Thanks to fine acting, I completely understood the marriages of Ernest and Delia and Malcolm and Kate. Here were people who truly were each otherís soulmates, who had little games they liked to play and memories they lived to relive. Eating sardines on toast in bed in your jim-jams sounds good to this old married lady, as does chasing your spouse through the house with a loaded can of shaving cream or hiding their shoes for a laugh. Life would be very dull indeed without such silliness, and where else can you feel safe enough to carry on like this but in your own bedroom? Which is why it is infuriating, not funny, when Trevor and Susannah keep boldly invading these sanctum sanctorums (sanctori?) with their whining and fighting.

I couldnít understand what Trevor and Susannah saw in each other either, and neither could his parents or any of their friends from what Ayckbourn wrote. While Wiggin gave an energetic performance, Dwyer was confoundingly unappealing, and neither of the actors seemed to be doing much more than dashing about declaiming supposedly funny lines, instead of inhabiting their characters.

They need to take a lesson from their colleagues. Howe and Kenny and Young and Jones made perfectly delightful long-married folk. Howe was really and truly hilarious in his final moments on stage in the throes of the muscular spasms of a middle-aged man who has just woken from a night spent sleeping on a brick floor under a table (donít ask why). Youngís Delia was a fully fleshed-out British lady of a certain age and social status. She also got to say Ayckbournís best line of the evening, which, while it is very funny, sort of sums up the dry, passionless aura each of these marriages exudes: ďIf sex ever rears its head, close your eyes fast before you see the rest of it.Ē

Jones was a fine, funny partner for Young, as Kenny was for Howe. It is good to see both of these performers back at Oldcastle, and especially good to hear that Kenny seems to have recovered from the facial Bellís Palsy that kept her off the stage for a while. Fingers crossed that that frustratingly mysterious disease continues to keep its distance from her for many years to come.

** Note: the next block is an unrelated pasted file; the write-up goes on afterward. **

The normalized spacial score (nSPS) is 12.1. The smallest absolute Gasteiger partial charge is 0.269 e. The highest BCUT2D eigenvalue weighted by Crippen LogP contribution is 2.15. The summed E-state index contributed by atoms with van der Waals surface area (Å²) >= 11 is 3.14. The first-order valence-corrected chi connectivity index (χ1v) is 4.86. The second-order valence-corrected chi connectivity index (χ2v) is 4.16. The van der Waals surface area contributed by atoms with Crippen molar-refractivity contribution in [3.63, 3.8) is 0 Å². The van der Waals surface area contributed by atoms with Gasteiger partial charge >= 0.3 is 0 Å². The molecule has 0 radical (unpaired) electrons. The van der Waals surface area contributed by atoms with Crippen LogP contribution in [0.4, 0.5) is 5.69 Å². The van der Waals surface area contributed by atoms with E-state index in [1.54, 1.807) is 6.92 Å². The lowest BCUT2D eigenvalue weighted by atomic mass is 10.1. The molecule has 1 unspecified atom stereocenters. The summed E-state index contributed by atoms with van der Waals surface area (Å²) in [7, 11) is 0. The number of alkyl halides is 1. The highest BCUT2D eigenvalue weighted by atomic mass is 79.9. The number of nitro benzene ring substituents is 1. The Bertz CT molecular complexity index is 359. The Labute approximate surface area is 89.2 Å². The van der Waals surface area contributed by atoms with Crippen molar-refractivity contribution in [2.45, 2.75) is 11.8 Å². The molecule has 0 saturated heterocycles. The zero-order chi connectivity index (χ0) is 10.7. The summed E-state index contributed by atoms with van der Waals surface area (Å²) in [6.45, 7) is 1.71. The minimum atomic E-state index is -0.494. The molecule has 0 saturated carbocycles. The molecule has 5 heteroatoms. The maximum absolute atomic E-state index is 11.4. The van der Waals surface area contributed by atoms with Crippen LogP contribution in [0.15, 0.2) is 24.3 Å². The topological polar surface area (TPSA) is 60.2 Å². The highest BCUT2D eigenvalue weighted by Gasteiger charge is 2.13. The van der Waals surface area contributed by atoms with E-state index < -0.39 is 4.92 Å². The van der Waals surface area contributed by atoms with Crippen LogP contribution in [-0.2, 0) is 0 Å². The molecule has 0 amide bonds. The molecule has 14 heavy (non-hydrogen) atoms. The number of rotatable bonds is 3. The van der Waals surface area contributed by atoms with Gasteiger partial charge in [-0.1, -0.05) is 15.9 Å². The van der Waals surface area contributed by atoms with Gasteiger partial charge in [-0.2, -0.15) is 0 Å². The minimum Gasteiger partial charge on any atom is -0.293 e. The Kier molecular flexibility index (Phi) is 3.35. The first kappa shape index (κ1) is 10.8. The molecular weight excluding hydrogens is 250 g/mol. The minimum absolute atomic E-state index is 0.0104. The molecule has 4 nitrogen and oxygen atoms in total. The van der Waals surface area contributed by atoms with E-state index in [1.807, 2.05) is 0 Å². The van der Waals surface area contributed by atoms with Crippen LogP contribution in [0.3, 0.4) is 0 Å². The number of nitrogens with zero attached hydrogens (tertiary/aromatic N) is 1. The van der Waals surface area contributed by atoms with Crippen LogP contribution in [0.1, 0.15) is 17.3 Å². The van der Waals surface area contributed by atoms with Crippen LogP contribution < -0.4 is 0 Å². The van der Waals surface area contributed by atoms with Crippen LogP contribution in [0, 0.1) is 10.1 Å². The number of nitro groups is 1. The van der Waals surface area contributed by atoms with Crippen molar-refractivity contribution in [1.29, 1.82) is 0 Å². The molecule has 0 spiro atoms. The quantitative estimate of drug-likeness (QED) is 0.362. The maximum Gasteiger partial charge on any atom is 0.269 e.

While Lance was saddled with the hopeless Cunningham as a mate, he had many scenes in the first act in which he was alone in bed, immobilized by pain which rendered his attempts to cope with even the simplest tasks, like retrieving his reading book from the foot of the bed, hilariously impossible.

Tim Foley has directed this show nicely, no doubt helping these actors find their characters and staging endless satisfying sight gags. I wonder what he thought of the script?

I saw the play on the gala opening night, which included a wine tasting and wine auction hosted by Santť Magazine, one of this productionís sponsors, along with The Four Chimneys Inn, so the house was full of folks who were full of good wine and who had come out especially to support Oldcastle and were eager to be entertained. They seemed to enjoy the performance very much and called the cast out for a second round of curtain calls. Maybe it is just me, or maybe Ayckbourn, the Emperor of British Comedy, really does have no clothes on.

Bedroom Farce produced by the Oldcastle Theatre Company, runs through August 10 at the Bennington Center for the Arts at the intersection of VT Rt. 9 and Gypsy Lane. The show runs two hours with one intermission and is suitable for the whole family. Call the Oldcastle box office at 802-447-0564 for tickets and information.

copyright Gail M. Burns, 2008